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Projectile having casing that includes multiple flachettes
8387538 Projectile having casing that includes multiple flachettes
Patent Drawings:Drawing: 8387538-10    Drawing: 8387538-11    Drawing: 8387538-2    Drawing: 8387538-3    Drawing: 8387538-4    Drawing: 8387538-5    Drawing: 8387538-6    Drawing: 8387538-7    Drawing: 8387538-8    Drawing: 8387538-9    
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(10 images)

Inventor: Elder
Date Issued: March 5, 2013
Application:
Filed:
Inventors:
Assignee:
Primary Examiner: Troy; Daniel J
Assistant Examiner:
Attorney Or Agent: Schwegman Lundberg & Woessner, P.A.
U.S. Class: 102/477; 102/357; 102/378; 102/389; 102/393; 102/489; 102/703
Field Of Search: 102/703; 102/489; 102/357; 102/477; 102/393; 102/378; 102/389; 102/491
International Class: F42B 12/02
U.S Patent Documents:
Foreign Patent Documents:
Other References:









Abstract: Some embodiments pertain to a projectile that includes a propellant and a casing that encloses the propellant such that the casing acts as a reaction chamber during flight of the projectile. The casing includes a plurality of flechettes. When the projectile strikes (or is near) a target, a large internal sheer pressure forms within the casing. This sheer pressure causes the flechettes to sheer apart at the thinnest sections of the casing. Once the thin sections of the casing are sheered apart, the flechettes will be unconstrained such that the flechettes take individual flight paths.
Claim: What is claimed is:

1. A projectile comprising: a propellant; a casing that is projected forward by the propellant, the casing encloses the propellant such that the casing acts as a reactionchamber during burn of the projectile, the casing including a plurality of flechettes that form a lateral outer sidewall of the casing such that the plurality of flechettes form an exterior surface of the casing.

2. The projectile of claim 1 wherein the propellant is a solid.

3. The projectile of claim 1 wherein the flechettes extend along an entire length of the exterior surface of the casing.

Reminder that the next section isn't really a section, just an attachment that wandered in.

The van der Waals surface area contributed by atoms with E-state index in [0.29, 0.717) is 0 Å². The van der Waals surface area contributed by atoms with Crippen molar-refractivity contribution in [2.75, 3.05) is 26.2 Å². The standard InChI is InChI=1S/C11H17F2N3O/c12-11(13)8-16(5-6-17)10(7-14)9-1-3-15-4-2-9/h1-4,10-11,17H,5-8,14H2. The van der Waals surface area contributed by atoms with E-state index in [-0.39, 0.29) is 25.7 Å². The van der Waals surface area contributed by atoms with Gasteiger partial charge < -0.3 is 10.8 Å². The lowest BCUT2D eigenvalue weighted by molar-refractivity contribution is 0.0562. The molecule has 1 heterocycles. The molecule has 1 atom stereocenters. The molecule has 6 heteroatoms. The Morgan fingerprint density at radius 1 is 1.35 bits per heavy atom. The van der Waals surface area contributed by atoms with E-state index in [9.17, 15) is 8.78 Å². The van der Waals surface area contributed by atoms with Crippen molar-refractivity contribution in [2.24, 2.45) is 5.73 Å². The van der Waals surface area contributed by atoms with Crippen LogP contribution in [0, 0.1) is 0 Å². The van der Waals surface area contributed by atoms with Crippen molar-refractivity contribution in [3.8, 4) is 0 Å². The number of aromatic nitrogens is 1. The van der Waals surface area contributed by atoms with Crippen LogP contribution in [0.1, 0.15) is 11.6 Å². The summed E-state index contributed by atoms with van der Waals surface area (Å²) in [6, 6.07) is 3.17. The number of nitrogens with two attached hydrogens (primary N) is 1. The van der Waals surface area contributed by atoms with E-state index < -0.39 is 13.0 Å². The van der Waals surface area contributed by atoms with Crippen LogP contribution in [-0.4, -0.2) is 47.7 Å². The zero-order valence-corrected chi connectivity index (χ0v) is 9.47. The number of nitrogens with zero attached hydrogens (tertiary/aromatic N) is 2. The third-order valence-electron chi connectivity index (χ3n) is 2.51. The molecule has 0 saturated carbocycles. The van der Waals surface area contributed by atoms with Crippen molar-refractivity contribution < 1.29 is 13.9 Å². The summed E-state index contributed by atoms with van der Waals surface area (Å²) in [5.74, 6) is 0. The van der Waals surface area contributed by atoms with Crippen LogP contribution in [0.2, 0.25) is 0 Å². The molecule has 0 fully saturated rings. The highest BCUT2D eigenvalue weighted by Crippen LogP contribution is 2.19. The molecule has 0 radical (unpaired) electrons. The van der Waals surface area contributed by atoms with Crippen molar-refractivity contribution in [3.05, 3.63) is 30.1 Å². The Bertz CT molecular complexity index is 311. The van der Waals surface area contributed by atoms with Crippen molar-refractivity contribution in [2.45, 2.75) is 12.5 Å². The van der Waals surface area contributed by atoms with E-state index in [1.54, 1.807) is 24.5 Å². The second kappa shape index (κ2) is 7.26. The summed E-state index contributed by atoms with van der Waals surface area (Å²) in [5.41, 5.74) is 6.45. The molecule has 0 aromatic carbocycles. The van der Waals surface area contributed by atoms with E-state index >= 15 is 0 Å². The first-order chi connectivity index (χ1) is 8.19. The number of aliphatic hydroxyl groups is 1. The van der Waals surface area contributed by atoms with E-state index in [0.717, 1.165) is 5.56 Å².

4. The projectile of claim 1 wherein at least some of the flechettes are part of a first set of flechettes and remaining flechettes are part of a second set of flechettes.

5. The projectile of claim 4 wherein the first set of flechettes and the second set of flechettes are facing in opposite directions.

6. The projectile of claim 1 wherein a longitudinal axis of each flechette is parallel to a flight axis of the projectile.

7. The projectile of claim 1 further comprising an explosive between the flechettes such that the explosive separates the flechettes upon detonation.

8. The projectile of claim 1 wherein the casing includes a dome at a forward end of the projectile, and the projectile further comprises an explosive within the dome such that the explosive separates the flechettes upon detonation.

9. The projectile of claim 1 wherein the projectile further comprises a warhead.

10. The projectile of claim 1 wherein at least some of the flechettes includes fins.

11. A projectile comprising: a propellant; a casing that is projected forward by the propellant, the casing encloses the propellant such that the casing acts as a reaction chamber during burn of the projectile, the casing including a pluralityof flechettes that form a lateral outer sidewall of the casing such that the plurality of flechettes that form an exterior surface of the casing, wherein a longitudinal axis of each flechette is parallel to a flight axis of the projectile; an explosivebetween the flechettes such that the explosive separates the flechettes upon detonation of the explosive; and a warhead within the casing.

12. The projectile of claim 11 wherein at least some of the flechettes includes fins.
Description: TECHNICAL FIELD

Embodiments pertain to a projectile, and more particularly to a projectile having a casing that includes multiple flechettes.

BACKGROUND

The impact energy that any moving projectile delivers to a target is determined by the mass of the projectile and velocity of the projectile:

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Maximizing the impact energy of a projectile while minimizing the cost of producing the projectile are some of the primary factors in designing projectiles. Some types of existing projectiles commonly combine a high output rocket motor and aseparate kinetic penetrator warhead.

One of the drawbacks with combining a warhead and motor in a single projectile is that the projectile is typically relatively heavy thereby limiting the speed and/or range of the projectile. In addition, the rocket casing material in aconventional projectile typically does not do as much damage as desired upon fragmentation and impact with a target.

BRIEF DESCRIPTION OF THE DRAWINGS

FIG. 1 is a side view of an example projectile.

FIG. 2 is a section view of the projectile shown in FIG. 1 taken along line 2-2 in FIG. 1.

FIG. 3 is a schematic side partial section view of another example projectile.